Europe will start the week without the aid of U.S. and Asia as President’s Day and Chinese New Year mean both markets will be closed on Monday 19th.
The tone of the market looks set to be mixed as earnings season continues with some positive results expected, but an air of caution is prevalent among investors.
“From a macro perspective you’re likely to see the data is mixed right now,” said Khuram Chaudhry, Head of U.K. & European Quantitative Strategy at Merrill Lynch to CNBC.com.
“In the first few weeks of the year the data came in stronger-than-expected and people who were looking for growth to slow and for the Fed to cut interest rates have had to change their mind-sets,” said Chaudhry.
In this uncertain environment Chaudhry urged investors to focus on fundamentals.
Next weeks’ earnings include: Air-France KLM; Puma; Carlsberg; Petrobras; Iberdrola and Allianz, to name a few.
France’s EADS is set to present details for its cost-saving programme to its workers Tuesday 20th. The programme, known as “Power 8,” is likely to include between 8,000 and 10,000 job cuts. Germany is expected to bear the brunt of the cuts.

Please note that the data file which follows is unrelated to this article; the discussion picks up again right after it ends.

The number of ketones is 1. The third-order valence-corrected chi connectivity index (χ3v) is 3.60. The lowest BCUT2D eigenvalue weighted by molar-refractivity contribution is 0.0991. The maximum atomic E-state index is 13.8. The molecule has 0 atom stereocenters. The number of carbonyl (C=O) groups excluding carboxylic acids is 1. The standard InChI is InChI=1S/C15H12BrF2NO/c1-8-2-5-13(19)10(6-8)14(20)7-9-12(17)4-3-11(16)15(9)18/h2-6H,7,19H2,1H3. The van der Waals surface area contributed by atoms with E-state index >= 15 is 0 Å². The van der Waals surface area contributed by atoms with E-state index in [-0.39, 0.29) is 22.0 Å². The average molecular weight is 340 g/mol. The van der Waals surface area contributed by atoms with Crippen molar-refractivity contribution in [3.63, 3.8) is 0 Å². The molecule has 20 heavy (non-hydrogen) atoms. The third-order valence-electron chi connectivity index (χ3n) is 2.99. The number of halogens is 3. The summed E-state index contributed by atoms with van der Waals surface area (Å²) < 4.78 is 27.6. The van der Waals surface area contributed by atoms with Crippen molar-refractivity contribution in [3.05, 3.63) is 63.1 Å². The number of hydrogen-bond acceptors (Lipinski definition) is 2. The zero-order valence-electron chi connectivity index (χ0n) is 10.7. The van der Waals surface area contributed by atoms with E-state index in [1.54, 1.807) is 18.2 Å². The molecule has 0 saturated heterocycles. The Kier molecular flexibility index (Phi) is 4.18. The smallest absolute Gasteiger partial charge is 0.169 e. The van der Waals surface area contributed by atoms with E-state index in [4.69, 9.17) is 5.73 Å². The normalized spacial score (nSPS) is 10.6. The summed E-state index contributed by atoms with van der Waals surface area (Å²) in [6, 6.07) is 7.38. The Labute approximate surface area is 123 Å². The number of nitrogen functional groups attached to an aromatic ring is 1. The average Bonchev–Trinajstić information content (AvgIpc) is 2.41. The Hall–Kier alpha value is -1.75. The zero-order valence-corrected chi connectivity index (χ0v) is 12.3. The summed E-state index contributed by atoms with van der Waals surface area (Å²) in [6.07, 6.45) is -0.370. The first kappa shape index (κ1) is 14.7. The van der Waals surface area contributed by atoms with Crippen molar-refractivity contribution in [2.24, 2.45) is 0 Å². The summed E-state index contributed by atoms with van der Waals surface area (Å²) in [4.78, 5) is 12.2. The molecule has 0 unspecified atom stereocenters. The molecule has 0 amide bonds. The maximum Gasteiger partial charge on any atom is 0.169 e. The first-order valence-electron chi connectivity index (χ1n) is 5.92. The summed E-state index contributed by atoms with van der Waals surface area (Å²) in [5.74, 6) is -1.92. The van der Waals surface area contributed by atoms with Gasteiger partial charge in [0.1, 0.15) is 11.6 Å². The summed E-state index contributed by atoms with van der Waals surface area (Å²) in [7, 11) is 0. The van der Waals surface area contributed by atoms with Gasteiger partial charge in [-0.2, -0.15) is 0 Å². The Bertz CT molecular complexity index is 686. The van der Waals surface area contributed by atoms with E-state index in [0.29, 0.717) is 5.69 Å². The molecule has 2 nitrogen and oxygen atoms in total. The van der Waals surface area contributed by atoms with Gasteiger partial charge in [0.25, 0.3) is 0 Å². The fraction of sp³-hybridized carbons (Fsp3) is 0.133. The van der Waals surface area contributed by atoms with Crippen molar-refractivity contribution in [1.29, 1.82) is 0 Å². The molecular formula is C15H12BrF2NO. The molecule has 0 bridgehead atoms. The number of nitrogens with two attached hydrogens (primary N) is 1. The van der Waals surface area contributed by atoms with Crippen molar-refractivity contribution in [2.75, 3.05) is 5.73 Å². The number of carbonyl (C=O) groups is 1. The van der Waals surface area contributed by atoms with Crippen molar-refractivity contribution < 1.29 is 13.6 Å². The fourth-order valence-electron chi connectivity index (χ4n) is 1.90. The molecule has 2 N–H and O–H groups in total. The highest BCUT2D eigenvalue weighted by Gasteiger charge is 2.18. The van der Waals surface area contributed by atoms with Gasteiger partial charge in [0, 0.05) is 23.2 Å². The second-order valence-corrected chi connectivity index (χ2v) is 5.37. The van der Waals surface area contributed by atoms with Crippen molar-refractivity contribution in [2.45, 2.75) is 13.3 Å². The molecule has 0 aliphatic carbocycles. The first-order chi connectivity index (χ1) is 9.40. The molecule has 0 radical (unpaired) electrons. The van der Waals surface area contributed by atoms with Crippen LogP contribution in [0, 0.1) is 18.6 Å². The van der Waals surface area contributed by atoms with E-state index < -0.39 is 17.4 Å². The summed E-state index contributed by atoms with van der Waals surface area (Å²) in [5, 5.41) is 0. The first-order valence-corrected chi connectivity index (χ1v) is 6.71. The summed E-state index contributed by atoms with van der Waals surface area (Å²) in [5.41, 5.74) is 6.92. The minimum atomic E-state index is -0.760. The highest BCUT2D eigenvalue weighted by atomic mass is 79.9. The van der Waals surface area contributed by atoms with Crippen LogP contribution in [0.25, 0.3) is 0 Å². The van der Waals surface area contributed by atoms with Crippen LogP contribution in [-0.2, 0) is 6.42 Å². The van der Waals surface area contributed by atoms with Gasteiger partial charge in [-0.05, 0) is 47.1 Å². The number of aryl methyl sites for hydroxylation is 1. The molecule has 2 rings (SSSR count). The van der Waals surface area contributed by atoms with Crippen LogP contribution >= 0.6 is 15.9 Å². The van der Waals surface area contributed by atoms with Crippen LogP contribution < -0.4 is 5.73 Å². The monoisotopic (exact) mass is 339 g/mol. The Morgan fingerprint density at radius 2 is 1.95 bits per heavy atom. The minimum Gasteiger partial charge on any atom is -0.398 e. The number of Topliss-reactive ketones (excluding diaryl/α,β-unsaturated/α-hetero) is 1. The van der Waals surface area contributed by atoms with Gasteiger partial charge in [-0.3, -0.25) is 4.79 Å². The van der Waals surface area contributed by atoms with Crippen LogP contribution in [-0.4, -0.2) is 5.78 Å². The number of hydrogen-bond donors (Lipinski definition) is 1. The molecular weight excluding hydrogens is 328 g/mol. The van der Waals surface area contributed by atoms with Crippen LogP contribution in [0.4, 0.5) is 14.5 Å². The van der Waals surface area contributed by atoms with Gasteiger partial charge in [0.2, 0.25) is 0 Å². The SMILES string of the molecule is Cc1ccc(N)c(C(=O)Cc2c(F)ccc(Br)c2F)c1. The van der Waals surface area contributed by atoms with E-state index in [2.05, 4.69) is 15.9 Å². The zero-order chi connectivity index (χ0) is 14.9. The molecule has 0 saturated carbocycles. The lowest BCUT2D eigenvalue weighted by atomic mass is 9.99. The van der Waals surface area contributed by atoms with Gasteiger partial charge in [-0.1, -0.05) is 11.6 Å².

Markets will get a litmus test on the strength of the Euro Zone economy on Friday 16th as Germany releases its Ifo business climate data. On average, economists surveyed by Dow Jones Newswires forecast the Ifo to slip to 107.5.
On the political front, U.S. Secretary of State Condoleezza Rice, Israel Prime Minister Ehud Olmert and Palestine President Mehoud Abbas meet to discuss the Middle-East peace process on Monday 23rd. Dick Cheney, U.S. Vice President, travels to Japan and Australia that day to discuss national security and terrorism.
Mild weather predicted in the U.S. could see a softening in the price of oil and the strength of the yen will be in sharp focus following a firming of the Japanese currency at the end of last week.
The general theme of next week seems to be one of caution as equities continue to rally to new heights.
“Whether it’s next week or a week next Tuesday, a lot of the conditions that were in place in the spring of last year are in place now…we are over-due a correction,” warned Michael Hughes, Chief Investment Officer at Baring Asset Management, when speaking to CNBC.com.